What role does the law play in regulating taste? According to some aficionados, and plenty of hawkers the world over, the fewer regulations governing street-side food vending the better (or as one prominent LA restaurant critic told me: the best tacos in town are in Tijuana). Unregulated street food meccas like Rio de Janeiro and Mexico City certainly support this theory. But in places like Singapore and Portland, Oregon, where strict rules govern but encourage vending, the street food remains top-notch.
Laws can both help or hinder the business as well as the quality and diversity of the offerings, depending on whose interests are prioritized. Implementation and enforcement in different cities often fluctuates, too, depending on neighborhood, time of day, political climate, type of vendor, and the whims of authority figures. Even Chicago’s famous hot dogs are actually illegal to sell on the street (sausage-vending permits exist, but only for park grounds). Most vendors just ignore or remain unaware of the city’s arcane and largely unenforced laws governing the sale of cooked or prepared food on the sidewalks. Back in 1997, Windy City health inspectors ignited the “elote wars” labor dispute by cracking down and dousing bleach on the tropical fruit salads and barbecued corn ears of unsuspecting food carts in a random effort to clamp down on illegal hawkers.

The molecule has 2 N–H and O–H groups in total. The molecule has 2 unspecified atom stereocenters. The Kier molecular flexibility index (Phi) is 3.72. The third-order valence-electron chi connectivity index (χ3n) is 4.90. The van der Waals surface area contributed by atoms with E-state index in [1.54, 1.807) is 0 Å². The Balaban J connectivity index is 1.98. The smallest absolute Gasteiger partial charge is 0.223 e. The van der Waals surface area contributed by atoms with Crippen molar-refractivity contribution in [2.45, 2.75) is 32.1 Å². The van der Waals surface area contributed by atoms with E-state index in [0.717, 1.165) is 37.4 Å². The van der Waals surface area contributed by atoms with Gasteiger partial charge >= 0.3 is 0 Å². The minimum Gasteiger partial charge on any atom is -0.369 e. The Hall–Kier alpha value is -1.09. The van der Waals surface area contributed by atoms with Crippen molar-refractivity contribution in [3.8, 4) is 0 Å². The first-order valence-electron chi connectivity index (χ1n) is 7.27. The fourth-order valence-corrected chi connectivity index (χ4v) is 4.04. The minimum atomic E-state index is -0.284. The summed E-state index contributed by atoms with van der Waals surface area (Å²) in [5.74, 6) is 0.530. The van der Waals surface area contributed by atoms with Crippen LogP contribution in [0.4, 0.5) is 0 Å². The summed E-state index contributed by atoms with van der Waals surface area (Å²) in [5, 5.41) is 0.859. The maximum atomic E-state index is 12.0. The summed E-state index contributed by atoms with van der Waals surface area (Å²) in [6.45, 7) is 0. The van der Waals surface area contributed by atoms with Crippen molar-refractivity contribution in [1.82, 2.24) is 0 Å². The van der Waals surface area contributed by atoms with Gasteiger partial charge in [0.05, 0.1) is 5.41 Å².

Street food vending can be risky business, and the relationship between the law and street food is a complicated one. The chart here won’t necessarily clarify what sort of legislation allows for maximum tastiness. Rather, it demonstrates that what’s strictly legal (or illegal) doesn’t dictate the reality on the streets. Like heat-resistant microorganisms growing in a sunless hydrothermal vent, street food can persist even in the most seemingly inhospitable environments.
Lara Rabinovitch is a historian and writer living in Los Angeles. She’s working on a book about pastrami and the people who brought it to North America.
Illustrated and designed by Helen Tseng